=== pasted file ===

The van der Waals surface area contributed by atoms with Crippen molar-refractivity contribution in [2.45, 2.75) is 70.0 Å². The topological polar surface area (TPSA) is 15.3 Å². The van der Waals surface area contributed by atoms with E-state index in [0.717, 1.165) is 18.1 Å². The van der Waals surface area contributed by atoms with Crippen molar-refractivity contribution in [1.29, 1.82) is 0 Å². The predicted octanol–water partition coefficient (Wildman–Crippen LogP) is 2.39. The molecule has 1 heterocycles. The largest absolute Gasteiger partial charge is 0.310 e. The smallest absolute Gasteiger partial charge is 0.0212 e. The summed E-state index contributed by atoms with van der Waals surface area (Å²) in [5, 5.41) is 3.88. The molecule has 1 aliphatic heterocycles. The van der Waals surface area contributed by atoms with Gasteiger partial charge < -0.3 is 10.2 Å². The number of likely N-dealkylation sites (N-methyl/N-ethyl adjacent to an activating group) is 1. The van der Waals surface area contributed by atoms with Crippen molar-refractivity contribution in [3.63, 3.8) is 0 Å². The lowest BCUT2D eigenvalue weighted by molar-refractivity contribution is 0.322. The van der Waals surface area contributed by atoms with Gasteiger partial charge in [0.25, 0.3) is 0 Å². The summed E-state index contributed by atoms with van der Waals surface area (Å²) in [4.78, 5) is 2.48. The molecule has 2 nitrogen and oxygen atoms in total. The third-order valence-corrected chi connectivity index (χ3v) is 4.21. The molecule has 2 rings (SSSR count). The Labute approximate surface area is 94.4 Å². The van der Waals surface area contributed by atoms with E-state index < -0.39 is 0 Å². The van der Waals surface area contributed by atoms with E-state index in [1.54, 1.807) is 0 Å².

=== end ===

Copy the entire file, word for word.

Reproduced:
The van der Waals surface area contributed by atoms with Crippen molar-refractivity contribution in [2.45, 2.75) is 70.0 Å². The topological polar surface area (TPSA) is 15.3 Å². The van der Waals surface area contributed by atoms with E-state index in [0.717, 1.165) is 18.1 Å². The van der Waals surface area contributed by atoms with Crippen molar-refractivity contribution in [1.29, 1.82) is 0 Å². The predicted octanol–water partition coefficient (Wildman–Crippen LogP) is 2.39. The molecule has 1 heterocycles. The largest absolute Gasteiger partial charge is 0.310 e. The smallest absolute Gasteiger partial charge is 0.0212 e. The summed E-state index contributed by atoms with van der Waals surface area (Å²) in [5, 5.41) is 3.88. The molecule has 1 aliphatic heterocycles. The van der Waals surface area contributed by atoms with Gasteiger partial charge < -0.3 is 10.2 Å². The number of likely N-dealkylation sites (N-methyl/N-ethyl adjacent to an activating group) is 1. The van der Waals surface area contributed by atoms with Crippen molar-refractivity contribution in [3.63, 3.8) is 0 Å². The lowest BCUT2D eigenvalue weighted by molar-refractivity contribution is 0.322. The van der Waals surface area contributed by atoms with Gasteiger partial charge in [0.25, 0.3) is 0 Å². The summed E-state index contributed by atoms with van der Waals surface area (Å²) in [4.78, 5) is 2.48. The molecule has 2 nitrogen and oxygen atoms in total. The third-order valence-corrected chi connectivity index (χ3v) is 4.21. The molecule has 2 rings (SSSR count). The Labute approximate surface area is 94.4 Å². The van der Waals surface area contributed by atoms with E-state index < -0.39 is 0 Å². The van der Waals surface area contributed by atoms with E-state index in [1.54, 1.807) is 0 Å².